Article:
More patients have been able to obtain services due to the Affordable Care Act (ACA), but many of the plans have high deductibles and as patients have services, we see an increase in Charity Care and Bad Debt expense. The ACA changes has provided insurance to thousands of individuals who are now able to seek health care.

Davis County Hospital has experienced an increase in Charity Care and Bad Debt expense largely due to changes in healthcare insurance plans,” commented Kendra Warning, Chief Financial Officer.  “As insurance premiums increase, patients are electing plans with higher deductibles to lower premiums but increases the patient’s out-of-pocket expense for services.  We had a 15% increase in gross patient revenue between fiscal year 2016 and fiscal year 2017, which also contributed to the increase in Charity Care and Bad Debt expense.”

Iowa hospitals, which employ more than 74,000 people, continue implement strategies that increase value to their patients and communities by offering high-quality care to individuals, addressing the health needs of communities and implementing process improvements that bend the cost curve. By seeking out ways to raise quality, reduce waste and increase safety, Iowa hospitals have become value leaders, as shown in multiple studies by the Dartmouth Atlas of Health Care, the Commonwealth Fund and others.

These efforts, along with IHA’s ongoing advocacy to create fairer payment methodologies from Medicare and Medicaid, help ensure the financial stability of hospitals, making it possible for them to provide the services and programs most needed by their communities.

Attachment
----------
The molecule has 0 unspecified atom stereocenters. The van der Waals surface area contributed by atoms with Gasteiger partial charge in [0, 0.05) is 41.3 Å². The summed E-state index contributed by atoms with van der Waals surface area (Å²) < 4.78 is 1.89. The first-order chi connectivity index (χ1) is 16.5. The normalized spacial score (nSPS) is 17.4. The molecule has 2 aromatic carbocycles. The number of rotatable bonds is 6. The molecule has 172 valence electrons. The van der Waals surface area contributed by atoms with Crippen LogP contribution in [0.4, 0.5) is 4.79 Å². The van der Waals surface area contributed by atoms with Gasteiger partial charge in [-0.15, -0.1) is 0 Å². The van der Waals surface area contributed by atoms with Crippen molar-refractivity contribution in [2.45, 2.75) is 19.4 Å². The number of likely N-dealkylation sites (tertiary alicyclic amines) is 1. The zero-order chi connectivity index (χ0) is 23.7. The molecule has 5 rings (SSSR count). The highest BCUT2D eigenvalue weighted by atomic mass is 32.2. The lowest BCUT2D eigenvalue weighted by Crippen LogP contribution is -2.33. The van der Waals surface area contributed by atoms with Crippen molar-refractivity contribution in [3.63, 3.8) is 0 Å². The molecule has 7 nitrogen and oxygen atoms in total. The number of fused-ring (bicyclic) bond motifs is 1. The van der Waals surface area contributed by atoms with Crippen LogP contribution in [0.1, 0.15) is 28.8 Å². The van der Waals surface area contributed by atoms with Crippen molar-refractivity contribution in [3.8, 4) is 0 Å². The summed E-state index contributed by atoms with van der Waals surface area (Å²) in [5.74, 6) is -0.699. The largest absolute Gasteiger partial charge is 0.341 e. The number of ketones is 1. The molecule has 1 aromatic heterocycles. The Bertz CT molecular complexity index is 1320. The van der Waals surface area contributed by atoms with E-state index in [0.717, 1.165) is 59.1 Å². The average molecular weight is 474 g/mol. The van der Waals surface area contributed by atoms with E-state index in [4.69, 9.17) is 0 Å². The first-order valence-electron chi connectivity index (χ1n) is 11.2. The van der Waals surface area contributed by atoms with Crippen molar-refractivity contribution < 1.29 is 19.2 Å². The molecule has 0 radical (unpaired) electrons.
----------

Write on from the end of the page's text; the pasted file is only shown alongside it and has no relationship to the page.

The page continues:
Davis County Hospital Launches eEmergency Service

Patients who arrive at Davis County Hospital’s emergency department will now be treated by local medical providers, with assistance from an online team of board-certified emergency physicians and critical care nurses.

The new eEmergency telemedicine program, funded by a $176,091 grant from The Leona M. and Harry B. Helmsley Charitable Trust’s Rural Health Program, went online recently at Davis County Hospital (DCH). The facility’s medical staff is now connected with Avera Health in Sioux Falls, S.D., where emergency professionals are on duty 24 hours a day, 7 days a week.

Using high-definition live video and sound equipment, Avera’s eEmergency virtual team can guide nurses and emergency staff until a local physician arrives. They can also consult with doctors on difficult cases.

“Davis County Hospital is committed to providing high quality, compassionate healthcare to our patients and their families,” says Sue Pankey, Chief Nursing Officer. “The addition of eEmergency technology allows us to continue this commitment and add a new benefit of Board Certified Emergency Physician oversight and support. With this grant, DCH will be able to continue improving emergency care and has the potential to reduce unnecessary transfer to distant tertiary care centers by having oversight of Board Certified Emergency Physicians readily available via telemedicine technology. We are grateful to the Helmsley Charitable Trust for their generous support in this endeavor.”

This type of hub-and-spoke health delivery, pioneered by Avera and Helmsley, is also being used to bring pharmacy services and intensive care specialty access to rural hospitals and patients across the seven-state region.

“In rural areas such as our seven-state region, a full complement of medical services is difficult to provide, especially in emergencies,” said Walter Panzirer, a Helmsley trustee and rural South Dakota resident. “The goal of the Helmsley Charitable Trust is to make quality healthcare available regardless of geography. eCare technology can help us do that.”

The eCare programs are part of the ongoing efforts of Helmsley’s Rural Healthcare Program to improve the lives of rural residents in Minnesota, Iowa, Nebraska, South Dakota, North Dakota, Montana, and Wyoming. Other efforts include training, emergency medical care, diagnostics, cardiac care, cancer care, and research into innovations that specifically address the challenges of healthcare delivery in rural America.